Categories:

Numeric functions (Rounding and Truncation)

# CEILÂ¶

Returns values from `input_expr` rounded to the nearest equal or larger integer, or to the nearest equal or larger value with the specified number of places after the decimal point.

## SyntaxÂ¶

```CEIL( <input_expr> [, <scale_expr> ] )
```

## ArgumentsÂ¶

`input_expr`

The value or expression to operate on. The data type should be one of the numeric data types, such as FLOAT or NUMBER.

`scale_expr`

The number of digits the output should include after the decimal point. The expression should evaluate to an integer from -38 to +38.

The default `scale_expr` is zero, meaning that the function removes all digits after the decimal point.

For information about negative scales, see the Usage Notes below.

## ReturnsÂ¶

The return type is based on the input type:

• If the input expression is a FLOAT, the returned type is a FLOAT.

• If the input expression is a NUMBER, the returned type is a NUMBER.

• If the input scale is constant:

• If the input scale is positive, the returned type has a scale equal to the input scale and has a precision large enough to encompass any possible result.

• If the input scale is negative, the returned type has a scale of 0.

• If the input scale is not constant, the returned typeâ€™s scale is the same as the input expressionâ€™s.

If the scale is zero, then the value is effectively an INTEGER.

For example:

• The data type returned by CEIL(3.14::FLOAT, 1) is FLOAT.

• The NUMBER returned by CEIL(3.14, 1) has scale 1 and precision at least 3.

• The NUMBER returned by CEIL(-9.99, 0) has scale 0 and precision at least 2.

• The NUMBER returned by CEIL(33.33, -1) has scale 0 and precision at least 3.

## Usage notesÂ¶

• If `scale_expr` is negative, then it specifies the number of places before the decimal point to which to adjust the number. For example, if the scale is -2, then the result is a multiple of 100.

• If `scale_expr` is larger than the input expression scale, the function does not have any effect.

• If either the `input_expr` or the `scale_expr` is NULL, then the result is NULL.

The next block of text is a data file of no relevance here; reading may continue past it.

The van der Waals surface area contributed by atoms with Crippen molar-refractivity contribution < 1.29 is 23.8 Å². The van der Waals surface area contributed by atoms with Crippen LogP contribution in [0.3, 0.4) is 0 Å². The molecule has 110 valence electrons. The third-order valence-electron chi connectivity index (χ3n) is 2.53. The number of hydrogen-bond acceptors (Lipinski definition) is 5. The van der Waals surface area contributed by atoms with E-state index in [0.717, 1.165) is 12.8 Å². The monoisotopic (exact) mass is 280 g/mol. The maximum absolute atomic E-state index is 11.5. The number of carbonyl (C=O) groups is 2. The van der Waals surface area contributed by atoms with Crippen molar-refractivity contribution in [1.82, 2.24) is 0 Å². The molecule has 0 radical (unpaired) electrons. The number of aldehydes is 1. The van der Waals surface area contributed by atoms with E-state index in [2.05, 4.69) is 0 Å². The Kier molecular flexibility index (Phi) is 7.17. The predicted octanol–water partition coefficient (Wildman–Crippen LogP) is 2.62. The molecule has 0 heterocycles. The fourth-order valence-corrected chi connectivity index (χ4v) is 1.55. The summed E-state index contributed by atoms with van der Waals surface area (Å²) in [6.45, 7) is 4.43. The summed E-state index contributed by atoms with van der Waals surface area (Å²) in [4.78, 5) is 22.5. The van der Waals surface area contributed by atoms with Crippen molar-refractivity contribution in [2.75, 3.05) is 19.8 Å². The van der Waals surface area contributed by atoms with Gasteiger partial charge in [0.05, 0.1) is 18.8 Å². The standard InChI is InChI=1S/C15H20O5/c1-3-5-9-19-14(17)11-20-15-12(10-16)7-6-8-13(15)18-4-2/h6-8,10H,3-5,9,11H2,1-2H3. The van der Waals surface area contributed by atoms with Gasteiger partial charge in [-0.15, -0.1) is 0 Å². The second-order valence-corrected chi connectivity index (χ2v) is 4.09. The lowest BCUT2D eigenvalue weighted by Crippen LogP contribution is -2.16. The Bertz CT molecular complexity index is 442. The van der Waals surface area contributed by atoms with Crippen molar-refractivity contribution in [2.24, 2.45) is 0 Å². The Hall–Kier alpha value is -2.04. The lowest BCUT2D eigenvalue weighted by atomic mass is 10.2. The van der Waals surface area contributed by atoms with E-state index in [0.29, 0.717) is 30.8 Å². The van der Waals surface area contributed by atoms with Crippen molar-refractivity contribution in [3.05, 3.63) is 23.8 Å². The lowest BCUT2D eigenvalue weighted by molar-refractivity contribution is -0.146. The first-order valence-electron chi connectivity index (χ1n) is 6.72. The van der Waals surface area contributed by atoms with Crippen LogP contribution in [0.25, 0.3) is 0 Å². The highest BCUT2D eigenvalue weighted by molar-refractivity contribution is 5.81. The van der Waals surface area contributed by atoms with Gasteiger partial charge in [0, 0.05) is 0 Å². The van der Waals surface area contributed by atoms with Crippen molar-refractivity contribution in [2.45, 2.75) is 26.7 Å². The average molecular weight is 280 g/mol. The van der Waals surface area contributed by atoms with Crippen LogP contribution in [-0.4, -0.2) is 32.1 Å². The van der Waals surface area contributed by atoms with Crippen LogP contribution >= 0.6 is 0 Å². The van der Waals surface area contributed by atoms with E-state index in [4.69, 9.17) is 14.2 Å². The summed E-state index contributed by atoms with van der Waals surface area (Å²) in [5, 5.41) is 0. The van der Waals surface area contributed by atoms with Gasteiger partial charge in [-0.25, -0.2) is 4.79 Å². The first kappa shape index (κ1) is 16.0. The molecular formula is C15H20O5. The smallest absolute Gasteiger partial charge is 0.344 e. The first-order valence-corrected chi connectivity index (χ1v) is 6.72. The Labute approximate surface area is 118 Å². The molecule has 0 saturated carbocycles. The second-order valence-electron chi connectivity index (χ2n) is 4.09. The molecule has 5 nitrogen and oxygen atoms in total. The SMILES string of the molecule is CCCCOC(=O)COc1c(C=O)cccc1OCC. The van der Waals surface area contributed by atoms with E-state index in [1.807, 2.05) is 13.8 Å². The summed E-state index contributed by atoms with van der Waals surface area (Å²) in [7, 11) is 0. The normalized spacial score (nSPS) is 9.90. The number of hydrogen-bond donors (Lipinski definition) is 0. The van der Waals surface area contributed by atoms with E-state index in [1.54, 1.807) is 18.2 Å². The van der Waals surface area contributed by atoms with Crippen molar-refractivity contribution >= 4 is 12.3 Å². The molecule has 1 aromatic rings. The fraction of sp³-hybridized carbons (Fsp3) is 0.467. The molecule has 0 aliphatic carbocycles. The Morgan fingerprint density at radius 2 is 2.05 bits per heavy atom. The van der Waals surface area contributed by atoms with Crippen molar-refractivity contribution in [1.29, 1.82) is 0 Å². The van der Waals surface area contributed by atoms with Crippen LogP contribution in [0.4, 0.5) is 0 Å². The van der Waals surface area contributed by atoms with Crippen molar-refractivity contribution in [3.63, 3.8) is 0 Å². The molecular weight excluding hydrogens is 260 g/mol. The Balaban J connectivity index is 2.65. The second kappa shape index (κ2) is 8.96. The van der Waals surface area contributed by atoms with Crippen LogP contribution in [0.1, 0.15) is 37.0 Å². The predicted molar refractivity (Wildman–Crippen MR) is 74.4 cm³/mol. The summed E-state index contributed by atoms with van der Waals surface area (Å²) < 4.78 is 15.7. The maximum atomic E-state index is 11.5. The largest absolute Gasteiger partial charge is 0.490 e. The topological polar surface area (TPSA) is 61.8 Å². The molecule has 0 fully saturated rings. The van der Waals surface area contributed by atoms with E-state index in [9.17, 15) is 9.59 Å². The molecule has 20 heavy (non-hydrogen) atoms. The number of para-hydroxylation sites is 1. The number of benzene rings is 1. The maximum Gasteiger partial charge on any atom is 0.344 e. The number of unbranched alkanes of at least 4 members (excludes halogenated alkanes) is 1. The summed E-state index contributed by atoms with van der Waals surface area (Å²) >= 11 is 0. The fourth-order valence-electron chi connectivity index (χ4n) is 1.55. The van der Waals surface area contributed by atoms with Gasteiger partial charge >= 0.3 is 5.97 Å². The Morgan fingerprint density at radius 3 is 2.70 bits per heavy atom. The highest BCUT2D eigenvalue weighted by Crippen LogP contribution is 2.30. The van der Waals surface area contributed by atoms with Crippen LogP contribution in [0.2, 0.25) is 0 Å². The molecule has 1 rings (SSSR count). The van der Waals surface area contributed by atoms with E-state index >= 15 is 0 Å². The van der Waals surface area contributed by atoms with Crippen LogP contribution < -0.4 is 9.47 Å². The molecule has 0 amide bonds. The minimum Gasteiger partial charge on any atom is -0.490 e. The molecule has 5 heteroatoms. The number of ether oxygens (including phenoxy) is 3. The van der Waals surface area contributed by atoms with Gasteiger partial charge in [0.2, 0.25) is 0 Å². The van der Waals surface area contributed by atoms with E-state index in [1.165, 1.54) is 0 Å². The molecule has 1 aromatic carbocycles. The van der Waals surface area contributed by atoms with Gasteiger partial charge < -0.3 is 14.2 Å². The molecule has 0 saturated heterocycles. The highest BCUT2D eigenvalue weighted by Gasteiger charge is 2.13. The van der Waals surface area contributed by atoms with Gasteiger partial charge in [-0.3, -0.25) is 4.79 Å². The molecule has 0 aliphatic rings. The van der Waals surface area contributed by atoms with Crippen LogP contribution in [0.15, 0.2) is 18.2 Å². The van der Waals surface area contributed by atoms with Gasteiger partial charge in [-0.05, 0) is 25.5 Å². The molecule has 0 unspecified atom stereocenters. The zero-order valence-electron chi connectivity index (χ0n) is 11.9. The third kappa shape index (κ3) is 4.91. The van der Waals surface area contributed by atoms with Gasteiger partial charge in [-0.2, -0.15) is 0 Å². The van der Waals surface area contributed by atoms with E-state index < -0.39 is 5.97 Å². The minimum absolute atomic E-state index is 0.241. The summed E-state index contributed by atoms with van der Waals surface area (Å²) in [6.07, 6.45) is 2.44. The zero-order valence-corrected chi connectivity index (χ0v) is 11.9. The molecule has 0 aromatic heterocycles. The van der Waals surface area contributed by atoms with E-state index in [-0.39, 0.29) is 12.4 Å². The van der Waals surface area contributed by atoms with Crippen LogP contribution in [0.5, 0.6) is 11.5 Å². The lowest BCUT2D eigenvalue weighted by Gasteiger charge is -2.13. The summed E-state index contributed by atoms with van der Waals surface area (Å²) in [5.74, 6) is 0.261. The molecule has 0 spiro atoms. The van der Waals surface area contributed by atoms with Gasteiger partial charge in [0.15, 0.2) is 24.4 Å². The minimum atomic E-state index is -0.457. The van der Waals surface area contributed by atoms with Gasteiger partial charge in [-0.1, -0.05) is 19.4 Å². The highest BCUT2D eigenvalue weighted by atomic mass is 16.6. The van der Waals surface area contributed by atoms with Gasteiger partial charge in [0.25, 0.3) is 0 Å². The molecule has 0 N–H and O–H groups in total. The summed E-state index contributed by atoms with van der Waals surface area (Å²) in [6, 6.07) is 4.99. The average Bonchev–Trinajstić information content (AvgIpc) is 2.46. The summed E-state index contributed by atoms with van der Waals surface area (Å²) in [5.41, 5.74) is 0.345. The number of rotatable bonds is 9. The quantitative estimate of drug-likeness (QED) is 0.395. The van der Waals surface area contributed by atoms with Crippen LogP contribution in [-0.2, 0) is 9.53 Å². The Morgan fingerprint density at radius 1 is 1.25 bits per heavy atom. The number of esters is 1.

• When negative numbers are rounded up, the value is closer to 0. For example, CEIL(-1.9) is -1, not -2.

• If rounding the number upward brings the number outside of the range of values of the data type, then an error is returned.

## ExamplesÂ¶

This example demonstrates the function without the `scale_expr` parameter:

```SELECT CEIL(135.135), CEIL(-975.975);
+---------------+----------------+
| CEIL(135.135) | CEIL(-975.975) |
|---------------+----------------|
|           136 |           -975 |
+---------------+----------------+
```

This example demonstrates the function with the `scale_expr` parameter, including with the scale set to negative numbers:

Create and fill a table:

```CREATE TRANSIENT TABLE test_ceiling (n FLOAT, scale INTEGER);
INSERT INTO test_ceiling (n, scale) VALUES
(-975.975, -1),
(-975.975,  0),
(-975.975,  2),
( 135.135, -2),
( 135.135,  0),
( 135.135,  1),
( 135.135,  3),
( 135.135, 50),
( 135.135, NULL)
;
```

Output:

```SELECT n, scale, ceil(n, scale)
FROM test_ceiling
ORDER BY n, scale;
+----------+-------+----------------+
|        N | SCALE | CEIL(N, SCALE) |
|----------+-------+----------------|
| -975.975 |    -1 |       -970     |
| -975.975 |     0 |       -975     |
| -975.975 |     2 |       -975.97  |
|  135.135 |    -2 |        200     |
|  135.135 |     0 |        136     |
|  135.135 |     1 |        135.2   |
|  135.135 |     3 |        135.135 |
|  135.135 |    50 |        135.135 |
|  135.135 |  NULL |           NULL |
+----------+-------+----------------+
```
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